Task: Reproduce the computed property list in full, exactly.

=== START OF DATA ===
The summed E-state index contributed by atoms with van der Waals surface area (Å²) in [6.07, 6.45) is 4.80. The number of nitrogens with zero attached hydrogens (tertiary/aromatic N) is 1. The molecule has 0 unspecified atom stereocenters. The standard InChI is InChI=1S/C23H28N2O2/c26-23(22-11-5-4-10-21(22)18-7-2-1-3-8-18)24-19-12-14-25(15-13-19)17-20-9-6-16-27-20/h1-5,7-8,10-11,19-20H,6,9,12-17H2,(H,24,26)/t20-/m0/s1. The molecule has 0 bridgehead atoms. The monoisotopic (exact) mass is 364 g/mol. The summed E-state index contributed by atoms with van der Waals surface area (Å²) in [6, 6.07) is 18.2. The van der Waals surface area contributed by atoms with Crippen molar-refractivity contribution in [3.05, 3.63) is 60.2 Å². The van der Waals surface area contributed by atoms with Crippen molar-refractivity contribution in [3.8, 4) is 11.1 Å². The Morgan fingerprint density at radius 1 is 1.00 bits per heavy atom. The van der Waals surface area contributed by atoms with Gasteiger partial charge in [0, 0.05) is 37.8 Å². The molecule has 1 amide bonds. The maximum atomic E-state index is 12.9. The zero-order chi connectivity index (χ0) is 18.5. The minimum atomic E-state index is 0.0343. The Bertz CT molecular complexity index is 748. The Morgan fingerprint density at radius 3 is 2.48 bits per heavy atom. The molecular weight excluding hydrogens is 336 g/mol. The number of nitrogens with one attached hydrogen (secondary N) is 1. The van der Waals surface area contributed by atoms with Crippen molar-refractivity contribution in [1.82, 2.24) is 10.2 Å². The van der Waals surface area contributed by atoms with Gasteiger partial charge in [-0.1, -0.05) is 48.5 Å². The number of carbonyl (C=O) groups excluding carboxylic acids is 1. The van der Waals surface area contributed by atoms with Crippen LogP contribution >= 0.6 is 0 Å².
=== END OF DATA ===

The summed E-state index contributed by atoms with van der Waals surface area (Å²) in [6.07, 6.45) is 4.80. The number of nitrogens with zero attached hydrogens (tertiary/aromatic N) is 1. The molecule has 0 unspecified atom stereocenters. The standard InChI is InChI=1S/C23H28N2O2/c26-23(22-11-5-4-10-21(22)18-7-2-1-3-8-18)24-19-12-14-25(15-13-19)17-20-9-6-16-27-20/h1-5,7-8,10-11,19-20H,6,9,12-17H2,(H,24,26)/t20-/m0/s1. The molecule has 0 bridgehead atoms. The monoisotopic (exact) mass is 364 g/mol. The summed E-state index contributed by atoms with van der Waals surface area (Å²) in [6, 6.07) is 18.2. The van der Waals surface area contributed by atoms with Crippen molar-refractivity contribution in [3.05, 3.63) is 60.2 Å². The van der Waals surface area contributed by atoms with Crippen molar-refractivity contribution in [3.8, 4) is 11.1 Å². The Morgan fingerprint density at radius 1 is 1.00 bits per heavy atom. The van der Waals surface area contributed by atoms with Gasteiger partial charge in [0, 0.05) is 37.8 Å². The molecule has 1 amide bonds. The maximum atomic E-state index is 12.9. The zero-order chi connectivity index (χ0) is 18.5. The minimum atomic E-state index is 0.0343. The Bertz CT molecular complexity index is 748. The Morgan fingerprint density at radius 3 is 2.48 bits per heavy atom. The molecular weight excluding hydrogens is 336 g/mol. The number of nitrogens with one attached hydrogen (secondary N) is 1. The van der Waals surface area contributed by atoms with Crippen molar-refractivity contribution in [1.82, 2.24) is 10.2 Å². The van der Waals surface area contributed by atoms with Gasteiger partial charge in [-0.1, -0.05) is 48.5 Å². The number of carbonyl (C=O) groups excluding carboxylic acids is 1. The van der Waals surface area contributed by atoms with Crippen LogP contribution >= 0.6 is 0 Å².